From the court’s point of view the fact that nuclear weapons have grave effects on the environment does not conclude the total ban of their use in certain circumstances. It is because the environmental concerns can possibly  be tolerated if there exists the requisite military necessity. We can accept this if the effects of nuclear weapons are of limited effect and can be contained, but it is obvious that the effects of nuclear weapons cannot be controlled. These effects are of great and massive effects not preceded by any other type of weaponry. Thus their effects on the environment do not concern just the parties involved in the conflict; they involve the whole planet.

According to the ICRC, international humanitarian law bans the use of weapons which cause superfluous injuries or unnecessary suffering by their nature. Although IHL does not explicitly ban the threat or use of nuclear weapons, but the very nature of these weapons contradicts with the ban of superfluous or unnecessary suffering. The use of nuclear weapons also contradicts with the principles of protecting civilians in armed conflicts, as they do not discriminate in their destruction. This is because even if they are targeted in a way to only achieve military objectives, their effects such as radiation cannot be controlled. They might also violate the right of neutrality, as they might harm other states that are not party to the conflict.

As for the point of using nuclear weapons in self defense, it is known that any state in using its legitimate right of self defense has to follow the principles of necessity and proportionality. The ICJ does not clarify in its opinion the difference between the extreme case of self defense and the normal case. This is a new type of classification originated by the court. Perhaps the court meant to explain this by inserting the phrase ‘when the very survival of the state is at stake’, but even this is a very vague statement. It can be interpreted differently which contradicts with the purpose of the advisory opinion. May be what is meant is the case when the state is facing a nuclear attack. In that case, I do not see the reason for the probable legality for their use of nuclear weapons as a means of defense. Nuclear weapons by their nature can only be used for offense. If we assume that a state is being attacked by a nuclear weapon, how can it use a nuclear weapon to defend itself? It would be an act of reprisal that is not allowed by international law. The argument that an attacking state will learn that it will be equally damaged if it uses a nuclear weapon is not a good argument or else we can use it to justify any reprisal actions.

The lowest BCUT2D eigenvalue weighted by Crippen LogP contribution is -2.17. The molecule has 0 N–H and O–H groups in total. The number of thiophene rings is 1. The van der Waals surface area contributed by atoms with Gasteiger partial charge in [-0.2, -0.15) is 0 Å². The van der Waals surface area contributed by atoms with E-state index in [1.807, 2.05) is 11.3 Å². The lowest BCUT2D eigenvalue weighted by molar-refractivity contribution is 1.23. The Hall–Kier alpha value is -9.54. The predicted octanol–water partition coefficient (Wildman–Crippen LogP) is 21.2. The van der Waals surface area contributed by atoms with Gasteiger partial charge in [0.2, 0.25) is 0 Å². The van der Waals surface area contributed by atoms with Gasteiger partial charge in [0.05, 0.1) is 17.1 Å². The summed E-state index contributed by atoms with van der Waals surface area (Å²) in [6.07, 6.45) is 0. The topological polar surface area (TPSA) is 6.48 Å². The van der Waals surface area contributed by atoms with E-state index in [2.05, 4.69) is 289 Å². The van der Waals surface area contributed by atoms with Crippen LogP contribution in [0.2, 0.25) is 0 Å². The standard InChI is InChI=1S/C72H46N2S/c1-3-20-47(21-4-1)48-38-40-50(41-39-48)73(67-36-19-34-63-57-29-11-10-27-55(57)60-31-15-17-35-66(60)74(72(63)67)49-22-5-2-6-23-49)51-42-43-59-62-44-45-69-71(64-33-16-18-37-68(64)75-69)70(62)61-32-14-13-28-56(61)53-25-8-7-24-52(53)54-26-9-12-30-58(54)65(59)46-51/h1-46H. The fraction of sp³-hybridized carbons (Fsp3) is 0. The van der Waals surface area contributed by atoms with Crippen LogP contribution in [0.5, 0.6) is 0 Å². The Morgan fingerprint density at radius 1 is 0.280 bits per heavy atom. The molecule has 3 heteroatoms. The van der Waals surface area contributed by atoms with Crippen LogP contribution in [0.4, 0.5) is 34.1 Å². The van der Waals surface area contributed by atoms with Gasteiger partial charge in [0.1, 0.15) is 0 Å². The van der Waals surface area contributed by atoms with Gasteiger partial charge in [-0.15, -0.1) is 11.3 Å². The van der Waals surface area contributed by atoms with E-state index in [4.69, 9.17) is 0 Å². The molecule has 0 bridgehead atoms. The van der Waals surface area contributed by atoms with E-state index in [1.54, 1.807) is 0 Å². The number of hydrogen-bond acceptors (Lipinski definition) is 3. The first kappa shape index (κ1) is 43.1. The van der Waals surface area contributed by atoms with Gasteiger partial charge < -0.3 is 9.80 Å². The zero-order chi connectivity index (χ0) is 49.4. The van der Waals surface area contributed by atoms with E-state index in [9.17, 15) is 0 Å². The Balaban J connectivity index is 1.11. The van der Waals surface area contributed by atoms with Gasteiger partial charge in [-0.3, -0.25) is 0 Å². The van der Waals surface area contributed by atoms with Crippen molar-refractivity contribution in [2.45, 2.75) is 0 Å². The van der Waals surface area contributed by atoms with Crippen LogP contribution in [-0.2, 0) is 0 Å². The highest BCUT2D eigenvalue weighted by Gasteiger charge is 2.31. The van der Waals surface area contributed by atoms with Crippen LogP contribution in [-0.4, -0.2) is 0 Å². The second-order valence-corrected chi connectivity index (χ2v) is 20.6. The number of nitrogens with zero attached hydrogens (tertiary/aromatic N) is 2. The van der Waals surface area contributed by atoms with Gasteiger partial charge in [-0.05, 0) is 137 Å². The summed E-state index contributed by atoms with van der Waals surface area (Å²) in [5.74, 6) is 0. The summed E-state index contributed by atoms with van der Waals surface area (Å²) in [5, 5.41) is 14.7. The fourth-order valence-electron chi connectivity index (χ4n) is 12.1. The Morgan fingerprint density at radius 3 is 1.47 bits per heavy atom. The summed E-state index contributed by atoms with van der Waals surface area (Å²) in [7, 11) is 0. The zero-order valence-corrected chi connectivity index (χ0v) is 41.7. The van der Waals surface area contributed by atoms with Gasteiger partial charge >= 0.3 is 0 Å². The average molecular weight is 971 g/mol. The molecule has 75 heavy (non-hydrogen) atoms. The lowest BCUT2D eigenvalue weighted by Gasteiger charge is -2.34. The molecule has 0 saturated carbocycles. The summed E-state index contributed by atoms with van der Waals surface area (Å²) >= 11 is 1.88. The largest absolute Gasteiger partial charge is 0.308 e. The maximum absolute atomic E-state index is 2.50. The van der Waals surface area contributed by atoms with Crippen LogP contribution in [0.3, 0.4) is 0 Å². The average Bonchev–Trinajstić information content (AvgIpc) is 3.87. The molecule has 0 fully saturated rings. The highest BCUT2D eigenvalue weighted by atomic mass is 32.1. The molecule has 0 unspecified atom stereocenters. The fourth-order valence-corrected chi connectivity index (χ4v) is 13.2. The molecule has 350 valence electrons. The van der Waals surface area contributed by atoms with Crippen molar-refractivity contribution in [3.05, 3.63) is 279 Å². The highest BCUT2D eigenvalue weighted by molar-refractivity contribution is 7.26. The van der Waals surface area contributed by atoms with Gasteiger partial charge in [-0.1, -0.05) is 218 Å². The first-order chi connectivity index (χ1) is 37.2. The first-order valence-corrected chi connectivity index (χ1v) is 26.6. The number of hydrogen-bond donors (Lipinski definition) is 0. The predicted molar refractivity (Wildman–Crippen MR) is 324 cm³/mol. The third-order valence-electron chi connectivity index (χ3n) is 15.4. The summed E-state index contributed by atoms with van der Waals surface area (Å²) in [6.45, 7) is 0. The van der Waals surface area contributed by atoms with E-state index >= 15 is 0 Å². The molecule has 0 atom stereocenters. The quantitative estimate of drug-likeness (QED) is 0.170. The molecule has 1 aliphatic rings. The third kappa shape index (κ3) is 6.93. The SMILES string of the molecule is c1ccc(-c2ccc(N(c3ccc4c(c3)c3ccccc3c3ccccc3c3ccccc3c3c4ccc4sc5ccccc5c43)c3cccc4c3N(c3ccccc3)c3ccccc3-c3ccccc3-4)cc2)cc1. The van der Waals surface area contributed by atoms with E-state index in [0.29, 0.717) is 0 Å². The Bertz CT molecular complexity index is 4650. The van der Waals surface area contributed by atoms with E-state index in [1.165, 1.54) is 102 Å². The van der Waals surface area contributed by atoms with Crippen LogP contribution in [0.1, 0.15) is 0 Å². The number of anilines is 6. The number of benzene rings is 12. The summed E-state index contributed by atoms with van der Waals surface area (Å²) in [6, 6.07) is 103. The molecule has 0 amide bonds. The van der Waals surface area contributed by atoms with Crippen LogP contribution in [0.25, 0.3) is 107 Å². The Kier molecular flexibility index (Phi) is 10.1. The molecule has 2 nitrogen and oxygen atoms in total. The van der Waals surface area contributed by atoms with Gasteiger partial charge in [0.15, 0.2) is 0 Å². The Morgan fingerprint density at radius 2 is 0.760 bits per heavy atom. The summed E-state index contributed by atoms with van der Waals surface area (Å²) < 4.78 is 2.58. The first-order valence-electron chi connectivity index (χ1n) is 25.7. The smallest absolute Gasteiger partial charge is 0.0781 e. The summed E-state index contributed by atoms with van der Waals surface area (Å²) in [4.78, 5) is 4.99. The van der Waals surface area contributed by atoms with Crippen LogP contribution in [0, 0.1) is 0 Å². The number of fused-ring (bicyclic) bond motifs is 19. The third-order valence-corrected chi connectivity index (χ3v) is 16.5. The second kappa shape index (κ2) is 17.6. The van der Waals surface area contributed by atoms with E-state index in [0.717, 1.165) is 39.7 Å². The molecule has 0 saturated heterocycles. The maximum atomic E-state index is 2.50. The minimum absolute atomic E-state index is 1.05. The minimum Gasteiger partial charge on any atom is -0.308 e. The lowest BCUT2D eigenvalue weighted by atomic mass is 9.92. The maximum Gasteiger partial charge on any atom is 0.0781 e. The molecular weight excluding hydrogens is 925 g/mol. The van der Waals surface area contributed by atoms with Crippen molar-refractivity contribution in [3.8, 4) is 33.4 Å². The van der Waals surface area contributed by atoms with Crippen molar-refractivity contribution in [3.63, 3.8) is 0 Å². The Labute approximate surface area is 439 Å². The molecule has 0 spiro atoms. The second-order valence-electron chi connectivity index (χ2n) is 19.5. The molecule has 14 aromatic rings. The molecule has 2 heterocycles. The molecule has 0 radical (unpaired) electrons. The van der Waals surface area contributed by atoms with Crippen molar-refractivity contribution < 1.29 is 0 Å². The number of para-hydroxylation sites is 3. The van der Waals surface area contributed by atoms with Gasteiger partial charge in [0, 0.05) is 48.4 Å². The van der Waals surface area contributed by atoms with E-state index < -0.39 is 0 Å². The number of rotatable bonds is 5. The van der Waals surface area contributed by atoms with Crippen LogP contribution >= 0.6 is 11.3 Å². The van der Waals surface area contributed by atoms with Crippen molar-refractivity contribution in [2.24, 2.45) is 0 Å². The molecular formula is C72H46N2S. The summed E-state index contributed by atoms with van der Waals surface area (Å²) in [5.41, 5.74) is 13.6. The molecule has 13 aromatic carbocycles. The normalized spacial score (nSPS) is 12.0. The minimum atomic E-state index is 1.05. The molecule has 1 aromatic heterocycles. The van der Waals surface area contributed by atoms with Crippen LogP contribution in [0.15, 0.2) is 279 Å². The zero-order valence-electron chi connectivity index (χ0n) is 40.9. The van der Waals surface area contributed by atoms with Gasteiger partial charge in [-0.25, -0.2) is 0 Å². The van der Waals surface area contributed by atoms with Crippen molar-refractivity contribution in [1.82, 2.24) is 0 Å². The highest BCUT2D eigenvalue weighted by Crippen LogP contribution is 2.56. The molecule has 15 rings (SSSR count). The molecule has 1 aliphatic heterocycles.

My critique can be wonderfully represented in the dissenting opinion of judge Weeramantry in which he states;

My considered opinion is that the use or threat of use of nuclear weapons
is illegal in any circumstances whatsoever. It violates the fundamental
principles of international law, and represents the very negation of the
humanitarian concerns which underlie the structure of humanitarian law. It offends conventional law and, in particular, the Geneva Gas Protocol of 1925, and Article 23 (a) of the Hague Regulations of 1907. It contradicts the fundamental principle of the dignity and worth of the human person on which all law depends. It endangers the human environment in a manner which threatens the entirety of life on the planet.

He is on the firm ground that the court should have settled the legal question in favor of banning the threat or use of nuclear weapons under any circumstances.

In conclusion, the topic in question clearly shows the indeterminacy of international law on the matter, which clearly shows the need for a direct global cooperation on the general ban on the threat or use of nuclear weapons under any circumstances. The use of such weapons is not of the concern of the individual wills of states, it is a matter of global importance and the political consideration should be put aside in such an issue that involves the survival of our species and our whole planet.

The legal framing of the Egyptian military intervention in Libya

I never thought I would be writing about an Egyptian military intervention into another country in my day and time, but the dramatic changes and developments in the armed conflict in Libya has posed the question of whether Egypt’s role in this situation was legal or not. At the same time, the question of which doctrine of the international law Egypt can use to justify the Airstrikes on Da’esh is raised – whether the self-defense and or protecting citizens abroad or assisting another state.